Angry women are strong and beautiful creatures, and they’ve saved worlds in their fierceness. Angry women are angry humans, and all the better worlds were built by rejecting the status quo. I respected her anger, and her decision to fight back. To get the abuse she got and not be angry is the sign of either a bodhisattva or a mentally ill person.

But anger is exhausting, and it makes it harder to understand context. She needed some leeway on doing all her internet social protocols right, and nothing in the context of Twitter helped her do that. To this day, neither side has given an inch.

Social media allows people to see each other practicing cultures in ways that were never possible before the internet, which is amazing. But it doesn’t magically give anyone the cross cultural understanding to interpret what they are seeing. This isn’t new, it’s been a problem with mass media since there was such a thing. In Alice E. Marwick and danah boyd’s fantastic paper on context collapse on Twitter, I Tweet Honestly, I Tweet Passionately: Twitter Users, Context Collapse, and the Imagined Audience, they talk about where public figures have had to navigate the difficulty of media destroying cultural context:

Meyrowitz (1985) gives the example of Black Power advocate Stokely Carmichael, who typically used different styles when presenting to black and white audiences. Speaking on broadcast television, Carmichael could not appear ‘authentic’ to both audiences and had to choose between a black or white rhetorical style. He chose the former, engaging his black audience but alienating white viewers.

Public figures have also developed ways of coping:

In today’s media-saturated landscape, politicians and celebrities use ‘polysemy’ or coded communication to simultaneously appeal to different, even oppositional audiences (Albertson, 2006; Fiske, 1989). Madonna’s early image exemplifies polysemy. She was interpreted differently by young women, who responded to her feminist message, and young men, who responded to her sexy persona (Fiske, 1989). Similarly, George W. Bush sprinkled coded references to hymns, Bible verses, and Evangelical culture throughout his speeches to appeal to his base without alienating others (Albertson, 2006).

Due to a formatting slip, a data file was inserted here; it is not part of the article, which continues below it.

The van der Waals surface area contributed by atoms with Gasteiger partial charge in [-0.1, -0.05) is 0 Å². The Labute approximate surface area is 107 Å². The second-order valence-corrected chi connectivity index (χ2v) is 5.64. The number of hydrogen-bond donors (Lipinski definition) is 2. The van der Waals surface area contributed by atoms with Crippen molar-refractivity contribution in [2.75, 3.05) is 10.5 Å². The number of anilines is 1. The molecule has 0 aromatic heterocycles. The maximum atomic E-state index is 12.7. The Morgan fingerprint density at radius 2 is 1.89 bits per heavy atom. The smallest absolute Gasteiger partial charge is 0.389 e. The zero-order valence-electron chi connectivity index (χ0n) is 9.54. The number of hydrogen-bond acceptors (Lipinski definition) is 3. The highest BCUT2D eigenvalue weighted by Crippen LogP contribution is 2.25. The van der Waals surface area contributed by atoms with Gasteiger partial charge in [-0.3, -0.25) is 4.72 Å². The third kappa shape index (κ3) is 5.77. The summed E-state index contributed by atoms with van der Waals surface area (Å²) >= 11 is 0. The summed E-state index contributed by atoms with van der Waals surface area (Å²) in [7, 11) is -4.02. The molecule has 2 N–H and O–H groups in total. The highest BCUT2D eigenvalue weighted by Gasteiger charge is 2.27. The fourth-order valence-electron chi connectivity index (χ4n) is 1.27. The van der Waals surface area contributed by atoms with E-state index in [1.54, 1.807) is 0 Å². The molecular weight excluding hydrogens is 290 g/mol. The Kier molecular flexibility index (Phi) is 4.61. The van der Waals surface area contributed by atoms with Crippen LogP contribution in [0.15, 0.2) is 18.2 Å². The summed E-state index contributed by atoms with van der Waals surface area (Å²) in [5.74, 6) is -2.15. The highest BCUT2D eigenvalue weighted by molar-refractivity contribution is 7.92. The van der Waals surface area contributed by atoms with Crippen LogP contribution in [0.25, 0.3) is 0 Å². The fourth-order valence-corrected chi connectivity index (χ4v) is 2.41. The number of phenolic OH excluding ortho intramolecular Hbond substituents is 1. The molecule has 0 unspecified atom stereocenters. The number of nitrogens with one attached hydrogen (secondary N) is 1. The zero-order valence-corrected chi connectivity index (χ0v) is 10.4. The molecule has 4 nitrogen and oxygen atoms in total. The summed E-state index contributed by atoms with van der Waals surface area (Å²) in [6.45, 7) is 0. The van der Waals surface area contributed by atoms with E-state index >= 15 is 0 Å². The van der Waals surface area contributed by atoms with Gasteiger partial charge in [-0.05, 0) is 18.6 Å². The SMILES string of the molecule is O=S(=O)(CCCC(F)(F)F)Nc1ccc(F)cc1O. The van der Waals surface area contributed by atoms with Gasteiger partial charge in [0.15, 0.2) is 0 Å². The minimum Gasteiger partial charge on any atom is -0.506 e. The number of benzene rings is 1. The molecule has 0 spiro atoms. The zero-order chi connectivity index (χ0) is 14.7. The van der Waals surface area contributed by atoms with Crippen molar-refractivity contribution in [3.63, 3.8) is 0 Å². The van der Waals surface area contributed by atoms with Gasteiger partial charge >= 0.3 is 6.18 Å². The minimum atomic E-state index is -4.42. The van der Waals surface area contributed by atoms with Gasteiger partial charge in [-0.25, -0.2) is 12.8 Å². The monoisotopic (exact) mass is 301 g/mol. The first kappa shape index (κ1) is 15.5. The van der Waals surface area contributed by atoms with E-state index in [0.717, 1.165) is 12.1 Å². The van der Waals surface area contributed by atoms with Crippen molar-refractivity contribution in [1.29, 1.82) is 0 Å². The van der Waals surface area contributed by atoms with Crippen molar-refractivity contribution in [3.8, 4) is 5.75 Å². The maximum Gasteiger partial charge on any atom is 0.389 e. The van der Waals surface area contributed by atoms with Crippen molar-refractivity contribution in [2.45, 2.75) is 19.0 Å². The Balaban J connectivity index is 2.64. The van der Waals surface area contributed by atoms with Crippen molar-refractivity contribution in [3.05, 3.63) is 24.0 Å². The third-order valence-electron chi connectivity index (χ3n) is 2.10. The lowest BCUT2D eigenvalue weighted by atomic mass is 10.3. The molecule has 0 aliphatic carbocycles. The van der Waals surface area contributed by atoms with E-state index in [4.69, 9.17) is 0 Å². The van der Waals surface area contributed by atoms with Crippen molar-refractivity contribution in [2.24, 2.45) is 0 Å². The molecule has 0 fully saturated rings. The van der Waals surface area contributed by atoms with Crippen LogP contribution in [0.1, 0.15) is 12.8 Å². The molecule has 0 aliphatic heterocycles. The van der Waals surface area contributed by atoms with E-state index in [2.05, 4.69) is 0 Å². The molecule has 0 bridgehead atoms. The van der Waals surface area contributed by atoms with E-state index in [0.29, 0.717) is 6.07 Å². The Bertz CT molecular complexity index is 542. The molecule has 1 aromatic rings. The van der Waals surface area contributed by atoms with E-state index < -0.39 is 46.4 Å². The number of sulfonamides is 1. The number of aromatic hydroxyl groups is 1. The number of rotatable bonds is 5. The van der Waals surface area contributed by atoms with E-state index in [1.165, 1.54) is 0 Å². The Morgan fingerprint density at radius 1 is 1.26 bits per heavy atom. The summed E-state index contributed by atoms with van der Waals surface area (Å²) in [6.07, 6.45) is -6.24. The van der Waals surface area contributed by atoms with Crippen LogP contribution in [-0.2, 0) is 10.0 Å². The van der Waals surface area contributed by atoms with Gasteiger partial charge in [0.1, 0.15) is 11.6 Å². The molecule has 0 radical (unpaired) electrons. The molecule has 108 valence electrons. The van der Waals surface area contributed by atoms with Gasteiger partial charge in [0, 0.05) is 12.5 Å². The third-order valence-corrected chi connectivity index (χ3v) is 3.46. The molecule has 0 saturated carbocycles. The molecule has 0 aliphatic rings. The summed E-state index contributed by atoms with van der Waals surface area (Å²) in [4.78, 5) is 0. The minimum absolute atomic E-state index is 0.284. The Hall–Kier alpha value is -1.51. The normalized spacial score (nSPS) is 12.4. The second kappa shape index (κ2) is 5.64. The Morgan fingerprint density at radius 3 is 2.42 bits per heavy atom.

You should all read this paper, by the way, trolls, activists, and newbies alike. It will explain a lot of contemporary life that hasn’t been explained before.

We have a lot of social norms to invent these days. Learning to handle context collapse is the social project of the internet the way learning to live with strangers was the social project of 20th century urbanization. Civil inattention, the custom we have of ignoring people you don’t know in public space in order to give them privacy, is an urban invention. It’s why we don’t suddenly butt into other people’s conversation at cafes, or deliver our opinion of how people dress when they walk by us. It’s a good time to start asking what civil inattention looks like on the internet.

From the 19th century to the present the urban movement of humanity has struggled to find a balance between xenophilia and xenophobia within the crushing giantness of the city. A certain healthy homophily helps people build communities and subcommunities and preserves culture. Past a certain point, insularity creates racist suburbs, gated cul-du-sacs and enclaves so unassimilated they exist outside the rule of law and the benefits of economy.

Media creates context collapse, persistent peer media more so. The net combines this with a nearly contextless sense of shared space. Before the net, you knew if you were with someone. You shared not only body language, but a common space, adorned with context clues.

We often talk of the loss of body language, but the loss of architecture has surely been even more devastating to our social interactions.

We no longer know what neighborhood we’ve wandered into, we don’t know the shape of the building, or the condition of the room. We don’t know what other people are wearing — our first and most profound way of signaling cultural affiliation and social-economic status.

Thusly, the feminist activist doesn’t know she’s joined the hordes that have talked down to activists in disadvantaged communities, and the troll doesn’t know he’s joined hordes of misogynists trying to shut down women’s efforts to be seen in culture.